Wednesday, January 23, 2013

Hair Supply Storage

Pretty fancy title, huh? Well, I would like to call it something fabulous like...hmmm, I don't know. The title makes sense now doesn't it? I just couldn't come up with anything. So, it is what it was meant to be. Anyway, I started this project with a billion different ideas and wasn't planning on blogging it so I don't have a ton of pics...especially the "before"s but I did manage to get a couple.

The first problem was that I had this great Container Store sorter. I loved first. Then I had 3 little girls that kept getting their hands on it, cracked the top major trying to get into it, and then finally the youngest one found her way to opening it. Well, let's just say that mess took a while to clean up! (See pic below but be prepared for much snickering as well as "awwww"ing as this one is ADORABLE...annoying at this moment but adorable).
What we're supposed to be noting in the above picture is my daughters' handiwork with the all the hair supplies scattered about her. In fact, she was chewing on a barrette in this picture. This is what led to...
 Sigh..."Well, at least it was all in the container" you might say. It wasn't...and it was severely difficult to find anything. So, an idea was born.
Idea #1: I originally planned to use the same containers under my medicine chest on either side of my faucet. However, as I lined them up there I realized I didn't like the look since I had an entire wall to the right of my door (small though it was) that only had a clock on it. (The wall is about the depth of the cabinet in our bathroom so quite small. The perfect size for idea #2.

Idea #2: Stack the two racks with containers on the wall so as to utilize the wall space better and still allow room for my counter items that would have been forced into retirement. Idea #2 it is!

Here's what you'll need: a hammer, screws (with anchors if you are not going into a stud), a screwdriver, level, pencil, painters tape, and a screw hole starter.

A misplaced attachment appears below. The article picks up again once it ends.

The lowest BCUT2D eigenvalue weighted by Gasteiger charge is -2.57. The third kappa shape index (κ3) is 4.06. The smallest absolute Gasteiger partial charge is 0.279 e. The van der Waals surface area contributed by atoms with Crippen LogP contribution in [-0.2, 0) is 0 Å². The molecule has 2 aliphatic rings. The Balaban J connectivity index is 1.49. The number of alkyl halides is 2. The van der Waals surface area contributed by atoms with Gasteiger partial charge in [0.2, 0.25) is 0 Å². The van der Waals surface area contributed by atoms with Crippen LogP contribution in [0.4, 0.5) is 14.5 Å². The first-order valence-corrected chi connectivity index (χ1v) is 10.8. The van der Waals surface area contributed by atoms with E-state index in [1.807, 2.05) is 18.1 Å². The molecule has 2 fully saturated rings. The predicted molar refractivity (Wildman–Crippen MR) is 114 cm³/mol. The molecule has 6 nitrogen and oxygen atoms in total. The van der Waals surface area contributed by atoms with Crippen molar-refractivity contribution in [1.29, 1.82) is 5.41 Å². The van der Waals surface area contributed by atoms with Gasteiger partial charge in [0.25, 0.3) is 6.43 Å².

In addition, you need to purchase or up cycle some small shelving that will fit some glass containers (see images at end). I bought my glass containers and shelving from IKEA (it's pretty much my favorite store). Follow the directions for putting the shelf together and then move on to your wall.

 So, most of this is self explanatory. You need to line up the holes on the back of the shelf to the screws you put in the wall. Though this part has always maddened me in the past, I found a trick on Pinterest.

Take the painters tape and run it across the back of the shelf. Use your pencil to mark where the holes are. Remove the painters tape and put it on the wall where you want your shelf to hang. (Remember that you mark where the top of the holes are and not the bottom otherwise your shelf will hang lower than you plan. Just a friendly tip from me to you. I may or may not have made that mistake in the past.)

Once you've line up the painters tape, grab your handy level and check it. Then check it again. And probably again. It's the old adage, measure twice, poke holes once...or something like that. ;)